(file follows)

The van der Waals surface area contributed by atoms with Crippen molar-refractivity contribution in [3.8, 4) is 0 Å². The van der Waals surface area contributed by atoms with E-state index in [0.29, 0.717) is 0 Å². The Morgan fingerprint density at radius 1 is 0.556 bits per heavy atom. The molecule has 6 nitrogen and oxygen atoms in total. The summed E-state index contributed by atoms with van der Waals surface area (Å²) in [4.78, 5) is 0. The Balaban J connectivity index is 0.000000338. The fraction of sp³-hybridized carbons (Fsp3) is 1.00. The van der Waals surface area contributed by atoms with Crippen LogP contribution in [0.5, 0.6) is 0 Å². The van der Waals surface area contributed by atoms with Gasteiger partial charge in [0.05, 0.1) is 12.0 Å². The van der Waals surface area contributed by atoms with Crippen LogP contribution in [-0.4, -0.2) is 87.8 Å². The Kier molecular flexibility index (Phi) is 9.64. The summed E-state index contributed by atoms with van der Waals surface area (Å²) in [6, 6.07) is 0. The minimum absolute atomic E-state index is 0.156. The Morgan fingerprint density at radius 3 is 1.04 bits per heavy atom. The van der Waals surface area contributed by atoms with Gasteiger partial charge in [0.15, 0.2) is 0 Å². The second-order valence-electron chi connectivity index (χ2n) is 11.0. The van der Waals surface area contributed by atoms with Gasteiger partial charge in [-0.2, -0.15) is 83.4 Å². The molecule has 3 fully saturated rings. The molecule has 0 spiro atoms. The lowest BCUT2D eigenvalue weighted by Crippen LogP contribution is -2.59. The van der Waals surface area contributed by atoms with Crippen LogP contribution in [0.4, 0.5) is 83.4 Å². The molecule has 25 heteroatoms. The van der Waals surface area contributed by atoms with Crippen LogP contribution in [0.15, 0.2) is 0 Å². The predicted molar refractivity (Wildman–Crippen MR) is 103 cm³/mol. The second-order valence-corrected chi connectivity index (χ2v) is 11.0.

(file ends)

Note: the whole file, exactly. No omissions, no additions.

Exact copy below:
The van der Waals surface area contributed by atoms with Crippen molar-refractivity contribution in [3.8, 4) is 0 Å². The van der Waals surface area contributed by atoms with E-state index in [0.29, 0.717) is 0 Å². The Morgan fingerprint density at radius 1 is 0.556 bits per heavy atom. The molecule has 6 nitrogen and oxygen atoms in total. The summed E-state index contributed by atoms with van der Waals surface area (Å²) in [4.78, 5) is 0. The Balaban J connectivity index is 0.000000338. The fraction of sp³-hybridized carbons (Fsp3) is 1.00. The van der Waals surface area contributed by atoms with Crippen LogP contribution in [0.5, 0.6) is 0 Å². The van der Waals surface area contributed by atoms with Gasteiger partial charge in [0.05, 0.1) is 12.0 Å². The van der Waals surface area contributed by atoms with Crippen LogP contribution in [-0.4, -0.2) is 87.8 Å². The Kier molecular flexibility index (Phi) is 9.64. The summed E-state index contributed by atoms with van der Waals surface area (Å²) in [6, 6.07) is 0. The minimum absolute atomic E-state index is 0.156. The Morgan fingerprint density at radius 3 is 1.04 bits per heavy atom. The van der Waals surface area contributed by atoms with Gasteiger partial charge in [0.15, 0.2) is 0 Å². The second-order valence-electron chi connectivity index (χ2n) is 11.0. The van der Waals surface area contributed by atoms with Gasteiger partial charge in [-0.2, -0.15) is 83.4 Å². The molecule has 3 fully saturated rings. The molecule has 0 spiro atoms. The lowest BCUT2D eigenvalue weighted by Crippen LogP contribution is -2.59. The van der Waals surface area contributed by atoms with Crippen LogP contribution in [0.4, 0.5) is 83.4 Å². The molecule has 25 heteroatoms. The van der Waals surface area contributed by atoms with Crippen LogP contribution in [0.15, 0.2) is 0 Å². The predicted molar refractivity (Wildman–Crippen MR) is 103 cm³/mol. The second-order valence-corrected chi connectivity index (χ2v) is 11.0.